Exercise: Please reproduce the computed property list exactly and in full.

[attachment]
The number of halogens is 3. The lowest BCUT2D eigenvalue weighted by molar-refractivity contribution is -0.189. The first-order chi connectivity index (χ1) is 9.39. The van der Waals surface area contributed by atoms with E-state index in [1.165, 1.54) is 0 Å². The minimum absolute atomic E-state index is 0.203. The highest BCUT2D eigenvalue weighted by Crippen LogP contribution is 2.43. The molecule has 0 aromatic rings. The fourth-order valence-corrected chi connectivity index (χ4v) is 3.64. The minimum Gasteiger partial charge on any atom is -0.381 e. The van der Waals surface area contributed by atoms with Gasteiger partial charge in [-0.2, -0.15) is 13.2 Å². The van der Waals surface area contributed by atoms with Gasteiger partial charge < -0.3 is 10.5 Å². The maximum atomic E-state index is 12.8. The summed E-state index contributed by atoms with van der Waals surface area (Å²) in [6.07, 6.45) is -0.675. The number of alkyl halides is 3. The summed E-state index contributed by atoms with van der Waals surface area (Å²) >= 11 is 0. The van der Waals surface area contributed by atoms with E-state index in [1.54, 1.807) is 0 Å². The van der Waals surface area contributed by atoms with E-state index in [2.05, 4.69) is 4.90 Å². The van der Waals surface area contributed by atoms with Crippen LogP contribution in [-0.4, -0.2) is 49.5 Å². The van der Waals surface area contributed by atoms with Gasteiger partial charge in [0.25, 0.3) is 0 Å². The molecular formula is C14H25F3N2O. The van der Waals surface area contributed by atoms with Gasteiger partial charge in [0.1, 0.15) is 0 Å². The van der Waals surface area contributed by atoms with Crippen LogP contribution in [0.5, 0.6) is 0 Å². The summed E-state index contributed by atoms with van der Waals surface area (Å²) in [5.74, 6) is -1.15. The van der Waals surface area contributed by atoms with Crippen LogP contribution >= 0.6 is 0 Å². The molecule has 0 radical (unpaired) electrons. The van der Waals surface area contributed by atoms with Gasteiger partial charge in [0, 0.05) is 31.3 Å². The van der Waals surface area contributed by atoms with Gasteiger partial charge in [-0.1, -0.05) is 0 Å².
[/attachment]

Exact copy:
The number of halogens is 3. The lowest BCUT2D eigenvalue weighted by molar-refractivity contribution is -0.189. The first-order chi connectivity index (χ1) is 9.39. The van der Waals surface area contributed by atoms with E-state index in [1.165, 1.54) is 0 Å². The minimum absolute atomic E-state index is 0.203. The highest BCUT2D eigenvalue weighted by Crippen LogP contribution is 2.43. The molecule has 0 aromatic rings. The fourth-order valence-corrected chi connectivity index (χ4v) is 3.64. The minimum Gasteiger partial charge on any atom is -0.381 e. The van der Waals surface area contributed by atoms with Gasteiger partial charge in [-0.2, -0.15) is 13.2 Å². The van der Waals surface area contributed by atoms with Gasteiger partial charge < -0.3 is 10.5 Å². The maximum atomic E-state index is 12.8. The summed E-state index contributed by atoms with van der Waals surface area (Å²) in [6.07, 6.45) is -0.675. The number of alkyl halides is 3. The summed E-state index contributed by atoms with van der Waals surface area (Å²) >= 11 is 0. The van der Waals surface area contributed by atoms with E-state index in [1.54, 1.807) is 0 Å². The van der Waals surface area contributed by atoms with E-state index in [2.05, 4.69) is 4.90 Å². The van der Waals surface area contributed by atoms with Crippen LogP contribution in [-0.4, -0.2) is 49.5 Å². The van der Waals surface area contributed by atoms with Gasteiger partial charge in [0.25, 0.3) is 0 Å². The molecular formula is C14H25F3N2O. The van der Waals surface area contributed by atoms with Gasteiger partial charge in [0.1, 0.15) is 0 Å². The van der Waals surface area contributed by atoms with Crippen LogP contribution in [0.5, 0.6) is 0 Å². The summed E-state index contributed by atoms with van der Waals surface area (Å²) in [5.74, 6) is -1.15. The van der Waals surface area contributed by atoms with Crippen LogP contribution >= 0.6 is 0 Å². The molecule has 0 radical (unpaired) electrons. The van der Waals surface area contributed by atoms with Gasteiger partial charge in [0, 0.05) is 31.3 Å². The van der Waals surface area contributed by atoms with Gasteiger partial charge in [-0.1, -0.05) is 0 Å².